3. To derive general design rules for the electroactive filtration modules by simulating options for electrode placement and current flow and to use the simulation tool to design and construct a laboratory scale filtration unit. (WP3)
4. To prove the efficiency of the lab scale filtration unit with regard to water flux, water flux stability in time and bio fouling reduction compared to SOA. (WP4)
5. To design a demonstration unit of permeate flux. (WP4)
6. To build demonstration units and prove the efficiency with regard to water flux stability in time and fouling reduction. (WP5)
7. To demonstrate with MBR water filtration in a MBR system running in by-pass to the end-user application. (WP6)
From the beginning of the project the partners have built a team of specialists tackling the individual tasks.
First project period
In the first period of the project membrane development, biofilm analytics and electric field simulations have been performed.
Membrane development and characterization
An electrically conductive microfiltration membrane for MBR applications was developed. For this task over 10 types of membranes were cast and characterized (porometry, flux measurement, shrinking behavior and conductivity). A multilayer membrane with the necessary conductivity and cut-off was developed in numerous optimization steps.
The membrane was tested for oxidant production at different voltages. The membrane acts as electrode during the filtration process. Good filtration characteristics are necessary regarding pore size and permeability. The membrane was produced in sufficient amount for lab scale filtration units and demonstration units.
Filtration tests and biofilm analytics
Filtration tests were performed in which electrical current was applied to the conductive membrane. The influence of the applied electrical current on the biofilm formation on the membrane surface was investigated. The tests were performed with peptone saline solution. Peptone saline solution is a growth medium for microorganisms. The biofilm formation was monitored by measuring the decrease of membrane flux during the filtration tests and by taking micrographs of the membrane surface after the filtration tests (Figure 1).
Figure 1: Biofilm on membrane surface
Electric field simulations
After a simplified rod model a model for the electric field distribution in a single hollow fiber was developed along with a generic electric circuit model of it.
Further a model of the lab unit with flat sheet membrane was implemented (Figure 2). The model as implemented like the others in COMSOL MULTIPHISICS (Version 4.2a). The model demonstrated the correctness of the initial assumption while at the same time highlighting the limits of the simulation, due to the simplification assumptions made, and the sensitivity of the result on input parameters.
Figure 2: Electric field simulations
Second project period
In the second project period further systematic testing of the membrane was performed. Furthermore, a demonstration unit was designed, built and tested.
A laboratory filtration unit with six filtration cells in parallel was designed. All filtration cells were supplied with a medium from the same tank. The performed tests allowed to compare the efficiency and differences of the biofouling avoidance with and without application of electrical current to the membrane. Different electrical current densities were applied to the conductive membrane. The results of the filtration tests showed that the biofilm formation on the membrane surface was reduced by the application of electrical current.
A demonstration unit was developed to prove the efficiency of the ConductMem technology with regard to flux and pressure stability and fouling reduction. The demonstration unit was mounted on site and test runs were performed (Figure 3).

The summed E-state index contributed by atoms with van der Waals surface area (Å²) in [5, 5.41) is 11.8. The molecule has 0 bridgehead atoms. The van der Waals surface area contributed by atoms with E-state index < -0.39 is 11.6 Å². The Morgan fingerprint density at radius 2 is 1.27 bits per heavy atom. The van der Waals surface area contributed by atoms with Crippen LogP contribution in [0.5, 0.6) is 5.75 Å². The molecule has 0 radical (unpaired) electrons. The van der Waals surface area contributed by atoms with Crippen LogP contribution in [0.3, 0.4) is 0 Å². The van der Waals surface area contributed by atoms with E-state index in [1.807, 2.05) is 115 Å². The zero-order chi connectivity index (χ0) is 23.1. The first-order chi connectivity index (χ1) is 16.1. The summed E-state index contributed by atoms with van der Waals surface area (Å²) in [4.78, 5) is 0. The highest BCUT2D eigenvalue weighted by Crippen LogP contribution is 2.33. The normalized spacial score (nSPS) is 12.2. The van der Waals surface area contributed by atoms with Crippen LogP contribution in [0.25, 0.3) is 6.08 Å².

Figure 3: Demonstration unit
A Programmable Logic Controller (PLC) was used to control the demonstration unit. The following physical and chemical parameters were measured online:
• Current applied to conductive membrane
• Voltage applied to conductive membrane
• Pressure (filtrate)
• Temperature (feed, filtrate)
• Level (Tank)
• pH (feed, filtrate)
• ORP (feed, filtrate)
• Conductivity (feed, filtrate)
The flow rates of permeate and aeration and the pressure of the aeration were measured offline.
During the whole project partners met regularly to review the progress, align the specialist team’s efforts as well as align the interests of the SME-partners.
Figure 4: Consortium meeting in May 2013 at partner VITO
Additionally bilateral technical meetings and meetings dedicated to the preparation of an exploitation agreement and subsequently a license agreement have also taken place.
Two workshops were undertaken as a knowledge transfer exercise to ensure that all relevant knowledge generated by the RDT performers was transferred to the SME participants and their staff.
Environmental & Economic Impact
Membrane fouling is the biggest cost driver in membrane filtration, severely limiting the range of use for membrane filtration. Overcoming the disadvantages of current systems, by enabling and then implementing the ConductMem concept, could be of significant benefit to the European and global filtration markets.
The consortium generally expects that the membrane bioreactors (MBR) market will grow strongly as environmental directives, aimed at improving the quality of European water, are implemented.
In this domestic sewage will not be the only waste stream that can benefit from the technology. Down the timeline the consortium expects to convince other industries such as food production, pharmaceuticals, petrochemicals of the financial and environmental benefits of treating their waste streams using ConductMem technology.
By the use of ConductMem technology the end-users will be able to comply with environmental protection standards at comparably reduced costs. This will help small and medium sized enterprises to stay in their respective markets and helping the environment by inducing investment in waste water treatment ahead of time as a precautionary measure.
Furthermore, through the adoption of the ConductMem apparatus there could be a significant societal benefit through avoiding the use of chlorine in membrane cleaning and chlorine’s inherent drawbacks. This is of benefit for both health and safety (H&S) considerations, as no harmful aggressive products need to be handled, and from environmental impact associated with chlorine disposal.
Meetings were held at different partner locations demonstrating the trans-European character of the project and establishing long term links already branching into further cooperations between the transnational project partners.
List of Websites:
Fraunhofer Institute for Interfacial Engineering and Biotechnology IGB
70569 Stuttgart, Germany
phone: +49 711 970 4131